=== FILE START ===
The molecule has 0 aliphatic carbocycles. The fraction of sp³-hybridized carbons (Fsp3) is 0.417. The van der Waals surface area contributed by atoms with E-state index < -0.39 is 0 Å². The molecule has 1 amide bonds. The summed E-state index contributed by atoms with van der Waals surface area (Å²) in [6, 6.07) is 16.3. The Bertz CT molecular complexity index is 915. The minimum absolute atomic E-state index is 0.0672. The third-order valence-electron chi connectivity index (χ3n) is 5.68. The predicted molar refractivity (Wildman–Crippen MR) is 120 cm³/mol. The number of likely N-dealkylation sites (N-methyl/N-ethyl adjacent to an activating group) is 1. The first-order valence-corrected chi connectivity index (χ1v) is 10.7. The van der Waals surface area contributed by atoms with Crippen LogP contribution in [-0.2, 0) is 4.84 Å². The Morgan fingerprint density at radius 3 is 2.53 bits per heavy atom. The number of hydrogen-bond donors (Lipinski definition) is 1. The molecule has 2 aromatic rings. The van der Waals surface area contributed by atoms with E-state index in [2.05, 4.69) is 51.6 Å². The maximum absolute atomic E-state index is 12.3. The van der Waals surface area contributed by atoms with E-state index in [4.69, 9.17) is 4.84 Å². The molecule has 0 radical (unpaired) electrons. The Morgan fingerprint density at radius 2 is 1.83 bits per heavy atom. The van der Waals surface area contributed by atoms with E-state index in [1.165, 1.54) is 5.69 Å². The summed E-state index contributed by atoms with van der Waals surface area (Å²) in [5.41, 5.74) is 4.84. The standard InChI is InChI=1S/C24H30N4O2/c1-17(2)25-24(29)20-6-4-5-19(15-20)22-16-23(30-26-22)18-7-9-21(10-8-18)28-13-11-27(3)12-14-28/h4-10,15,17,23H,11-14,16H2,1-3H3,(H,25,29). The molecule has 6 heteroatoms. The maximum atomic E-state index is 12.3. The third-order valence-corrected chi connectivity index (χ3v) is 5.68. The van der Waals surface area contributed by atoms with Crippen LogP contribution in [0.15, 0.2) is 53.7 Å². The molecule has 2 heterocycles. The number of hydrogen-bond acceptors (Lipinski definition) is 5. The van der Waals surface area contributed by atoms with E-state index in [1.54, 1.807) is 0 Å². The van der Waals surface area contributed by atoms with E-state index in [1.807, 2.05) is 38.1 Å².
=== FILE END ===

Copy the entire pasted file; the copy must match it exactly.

The molecule has 0 aliphatic carbocycles. The fraction of sp³-hybridized carbons (Fsp3) is 0.417. The van der Waals surface area contributed by atoms with E-state index < -0.39 is 0 Å². The molecule has 1 amide bonds. The summed E-state index contributed by atoms with van der Waals surface area (Å²) in [6, 6.07) is 16.3. The Bertz CT molecular complexity index is 915. The minimum absolute atomic E-state index is 0.0672. The third-order valence-electron chi connectivity index (χ3n) is 5.68. The predicted molar refractivity (Wildman–Crippen MR) is 120 cm³/mol. The number of likely N-dealkylation sites (N-methyl/N-ethyl adjacent to an activating group) is 1. The first-order valence-corrected chi connectivity index (χ1v) is 10.7. The van der Waals surface area contributed by atoms with Crippen LogP contribution in [-0.2, 0) is 4.84 Å². The Morgan fingerprint density at radius 3 is 2.53 bits per heavy atom. The number of hydrogen-bond donors (Lipinski definition) is 1. The molecule has 2 aromatic rings. The van der Waals surface area contributed by atoms with E-state index in [2.05, 4.69) is 51.6 Å². The maximum absolute atomic E-state index is 12.3. The van der Waals surface area contributed by atoms with E-state index in [4.69, 9.17) is 4.84 Å². The molecule has 0 radical (unpaired) electrons. The Morgan fingerprint density at radius 2 is 1.83 bits per heavy atom. The van der Waals surface area contributed by atoms with E-state index in [1.165, 1.54) is 5.69 Å². The summed E-state index contributed by atoms with van der Waals surface area (Å²) in [5.41, 5.74) is 4.84. The standard InChI is InChI=1S/C24H30N4O2/c1-17(2)25-24(29)20-6-4-5-19(15-20)22-16-23(30-26-22)18-7-9-21(10-8-18)28-13-11-27(3)12-14-28/h4-10,15,17,23H,11-14,16H2,1-3H3,(H,25,29). The molecule has 6 heteroatoms. The maximum atomic E-state index is 12.3. The third-order valence-corrected chi connectivity index (χ3v) is 5.68. The van der Waals surface area contributed by atoms with Crippen LogP contribution in [0.15, 0.2) is 53.7 Å². The molecule has 2 heterocycles. The number of hydrogen-bond acceptors (Lipinski definition) is 5. The van der Waals surface area contributed by atoms with E-state index in [1.54, 1.807) is 0 Å². The van der Waals surface area contributed by atoms with E-state index in [1.807, 2.05) is 38.1 Å².